Mandatory template arguments

Consider the following function declaration:

Though the declaration may seem rather involved, the actual application of this function is quite simple:

The compiler knows how to create an instance of  print_as_csv by a mechanism called template argument deduction. It works only for functions, because the compiler needs arguments to deduce the types from. There are, however, template functions for which not all template arguments can be deduced by the compiler.

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Underprivileged unique pointers: retrofitting make_unique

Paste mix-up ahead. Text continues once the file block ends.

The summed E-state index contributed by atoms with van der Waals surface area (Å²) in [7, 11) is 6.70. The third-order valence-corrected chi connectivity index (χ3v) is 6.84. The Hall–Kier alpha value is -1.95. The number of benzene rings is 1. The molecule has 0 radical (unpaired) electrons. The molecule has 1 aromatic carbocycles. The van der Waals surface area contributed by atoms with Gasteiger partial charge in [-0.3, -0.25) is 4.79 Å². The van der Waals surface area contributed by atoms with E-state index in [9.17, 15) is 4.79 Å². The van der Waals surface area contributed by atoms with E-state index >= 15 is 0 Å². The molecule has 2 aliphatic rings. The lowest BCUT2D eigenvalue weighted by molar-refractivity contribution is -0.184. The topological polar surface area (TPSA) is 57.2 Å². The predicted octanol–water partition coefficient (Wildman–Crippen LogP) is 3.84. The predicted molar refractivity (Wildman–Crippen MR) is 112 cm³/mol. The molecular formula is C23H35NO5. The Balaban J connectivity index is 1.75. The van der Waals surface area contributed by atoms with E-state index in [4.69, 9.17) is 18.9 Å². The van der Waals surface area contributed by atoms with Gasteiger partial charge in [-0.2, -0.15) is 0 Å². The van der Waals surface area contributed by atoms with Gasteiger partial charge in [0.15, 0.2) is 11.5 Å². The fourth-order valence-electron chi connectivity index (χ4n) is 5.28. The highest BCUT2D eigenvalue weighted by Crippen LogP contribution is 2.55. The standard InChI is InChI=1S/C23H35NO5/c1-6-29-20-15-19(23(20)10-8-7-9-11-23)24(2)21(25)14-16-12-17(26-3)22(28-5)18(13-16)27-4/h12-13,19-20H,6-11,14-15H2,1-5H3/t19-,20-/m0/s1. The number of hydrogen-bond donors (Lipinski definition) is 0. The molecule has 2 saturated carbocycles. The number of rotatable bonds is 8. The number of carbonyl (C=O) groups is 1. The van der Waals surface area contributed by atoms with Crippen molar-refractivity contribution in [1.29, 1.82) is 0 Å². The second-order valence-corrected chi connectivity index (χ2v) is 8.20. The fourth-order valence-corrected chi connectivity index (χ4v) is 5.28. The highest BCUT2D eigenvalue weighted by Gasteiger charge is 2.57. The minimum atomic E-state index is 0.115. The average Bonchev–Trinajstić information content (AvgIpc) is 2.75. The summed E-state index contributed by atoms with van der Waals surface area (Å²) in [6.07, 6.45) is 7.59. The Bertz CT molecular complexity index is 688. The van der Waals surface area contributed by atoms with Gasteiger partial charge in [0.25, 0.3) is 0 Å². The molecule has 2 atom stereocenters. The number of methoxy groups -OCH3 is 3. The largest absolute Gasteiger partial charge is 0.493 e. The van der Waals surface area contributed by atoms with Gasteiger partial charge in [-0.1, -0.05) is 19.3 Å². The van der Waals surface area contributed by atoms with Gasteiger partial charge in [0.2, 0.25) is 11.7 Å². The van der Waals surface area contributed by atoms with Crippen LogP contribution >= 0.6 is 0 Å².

std::shared_ptr<Value> is one of the starlets in C++11′s recently polished standard template library. shared_ptrs work just like normal C-style pointers except that they keep track of how many pointers point to the same object. Once the last shared_ptr pointing to an object goes out of scope, the object pointed at will be deleted. For convenience, the standard library offers the factory function std::make_shared<Value>():

std::make_shared<Value>() creates a new object of type Value, where the arguments given to make_shared() are forwarded to the constructor of Value. The newly created object is immediately wrapped in a std::shared_ptr<Value>, which is then returned to the caller.

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